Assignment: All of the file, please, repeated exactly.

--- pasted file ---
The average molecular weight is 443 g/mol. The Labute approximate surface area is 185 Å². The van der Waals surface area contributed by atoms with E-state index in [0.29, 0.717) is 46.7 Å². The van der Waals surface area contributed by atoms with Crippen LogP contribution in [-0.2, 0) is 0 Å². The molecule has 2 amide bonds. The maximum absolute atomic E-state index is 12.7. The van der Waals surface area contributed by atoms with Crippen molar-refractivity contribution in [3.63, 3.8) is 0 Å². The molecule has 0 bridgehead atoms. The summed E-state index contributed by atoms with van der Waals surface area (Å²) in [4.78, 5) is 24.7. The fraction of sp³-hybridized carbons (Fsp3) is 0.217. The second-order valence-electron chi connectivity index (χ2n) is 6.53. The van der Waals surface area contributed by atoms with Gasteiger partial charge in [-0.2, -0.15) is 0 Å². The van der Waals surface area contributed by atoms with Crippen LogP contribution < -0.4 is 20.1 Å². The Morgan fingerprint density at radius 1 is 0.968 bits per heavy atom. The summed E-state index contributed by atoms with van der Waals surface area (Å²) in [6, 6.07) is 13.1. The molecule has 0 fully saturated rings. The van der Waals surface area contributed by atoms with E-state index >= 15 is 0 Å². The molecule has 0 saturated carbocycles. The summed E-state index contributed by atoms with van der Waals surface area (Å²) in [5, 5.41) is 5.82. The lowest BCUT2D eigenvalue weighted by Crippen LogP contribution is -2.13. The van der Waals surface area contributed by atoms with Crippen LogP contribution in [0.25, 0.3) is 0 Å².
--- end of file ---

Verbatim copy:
The average molecular weight is 443 g/mol. The Labute approximate surface area is 185 Å². The van der Waals surface area contributed by atoms with E-state index in [0.29, 0.717) is 46.7 Å². The van der Waals surface area contributed by atoms with Crippen LogP contribution in [-0.2, 0) is 0 Å². The molecule has 2 amide bonds. The maximum absolute atomic E-state index is 12.7. The van der Waals surface area contributed by atoms with Crippen molar-refractivity contribution in [3.63, 3.8) is 0 Å². The molecule has 0 bridgehead atoms. The summed E-state index contributed by atoms with van der Waals surface area (Å²) in [4.78, 5) is 24.7. The fraction of sp³-hybridized carbons (Fsp3) is 0.217. The second-order valence-electron chi connectivity index (χ2n) is 6.53. The van der Waals surface area contributed by atoms with Gasteiger partial charge in [-0.2, -0.15) is 0 Å². The van der Waals surface area contributed by atoms with Crippen LogP contribution < -0.4 is 20.1 Å². The Morgan fingerprint density at radius 1 is 0.968 bits per heavy atom. The summed E-state index contributed by atoms with van der Waals surface area (Å²) in [6, 6.07) is 13.1. The molecule has 0 fully saturated rings. The van der Waals surface area contributed by atoms with E-state index >= 15 is 0 Å². The molecule has 0 saturated carbocycles. The summed E-state index contributed by atoms with van der Waals surface area (Å²) in [5, 5.41) is 5.82. The lowest BCUT2D eigenvalue weighted by Crippen LogP contribution is -2.13. The van der Waals surface area contributed by atoms with Crippen LogP contribution in [0.25, 0.3) is 0 Å².